At regular intervals, the team reflects on how to become more effective, then tunes and adjusts its behavior accordingly.
If you never learn from your mistakes, you’re doomed to repeat them. Suffering the same problems over and over is a miserable situation. The first time you go through a failure is fine; it’s a learning experience. After that, you’re not learning anymore. You’re just plodding through a suboptimal existence.
This is where reflection comes in. The team needs to stop from time to time and examine their recent problems. They also should consider their processes and procedures. Are there changes the team could make which would lead to a more productive outcome? Can improvements be put into place so that certain failures no longer occur?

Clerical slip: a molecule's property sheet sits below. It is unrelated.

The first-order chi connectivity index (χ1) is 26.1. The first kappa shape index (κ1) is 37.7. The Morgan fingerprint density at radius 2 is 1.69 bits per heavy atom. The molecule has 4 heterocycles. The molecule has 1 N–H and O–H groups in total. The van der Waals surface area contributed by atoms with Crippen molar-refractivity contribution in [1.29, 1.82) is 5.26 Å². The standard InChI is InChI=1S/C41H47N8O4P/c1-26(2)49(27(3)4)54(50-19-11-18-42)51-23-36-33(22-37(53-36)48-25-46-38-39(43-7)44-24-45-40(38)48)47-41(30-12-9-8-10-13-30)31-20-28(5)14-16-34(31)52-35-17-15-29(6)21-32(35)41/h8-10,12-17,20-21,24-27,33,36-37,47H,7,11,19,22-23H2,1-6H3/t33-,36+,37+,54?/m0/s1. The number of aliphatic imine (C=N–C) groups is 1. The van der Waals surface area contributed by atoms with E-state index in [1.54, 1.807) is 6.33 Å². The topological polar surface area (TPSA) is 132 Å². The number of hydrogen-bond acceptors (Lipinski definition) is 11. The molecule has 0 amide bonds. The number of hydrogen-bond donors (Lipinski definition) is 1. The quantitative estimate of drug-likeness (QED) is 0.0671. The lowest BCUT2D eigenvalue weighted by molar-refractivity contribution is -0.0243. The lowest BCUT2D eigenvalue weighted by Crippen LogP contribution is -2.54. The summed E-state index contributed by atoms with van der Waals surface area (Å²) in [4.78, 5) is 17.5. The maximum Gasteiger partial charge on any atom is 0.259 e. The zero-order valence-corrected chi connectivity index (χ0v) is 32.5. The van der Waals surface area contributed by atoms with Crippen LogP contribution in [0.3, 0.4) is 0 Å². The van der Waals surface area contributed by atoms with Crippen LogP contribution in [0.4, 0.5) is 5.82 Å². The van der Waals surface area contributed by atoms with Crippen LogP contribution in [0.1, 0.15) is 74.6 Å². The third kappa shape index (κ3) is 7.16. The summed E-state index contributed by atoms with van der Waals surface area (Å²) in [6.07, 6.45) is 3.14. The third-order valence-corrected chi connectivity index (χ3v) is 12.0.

Sometimes it helps to have reminders of agreed-to improvements posted in a highly visible place. It would be quite unfortunate to have people revert to the behavior that causes problems. Learning often requires reinforcement of ideas, especially if a message can be delivered in multiple methods. State it vocally, agree to it in writing, post the message on a poster, add it to a code review checklist, and find other ways to drive the message home.
We all learn from experience. How well we respond to failures depends on our capacity and desire to improve ourselves, our teams, and our systems.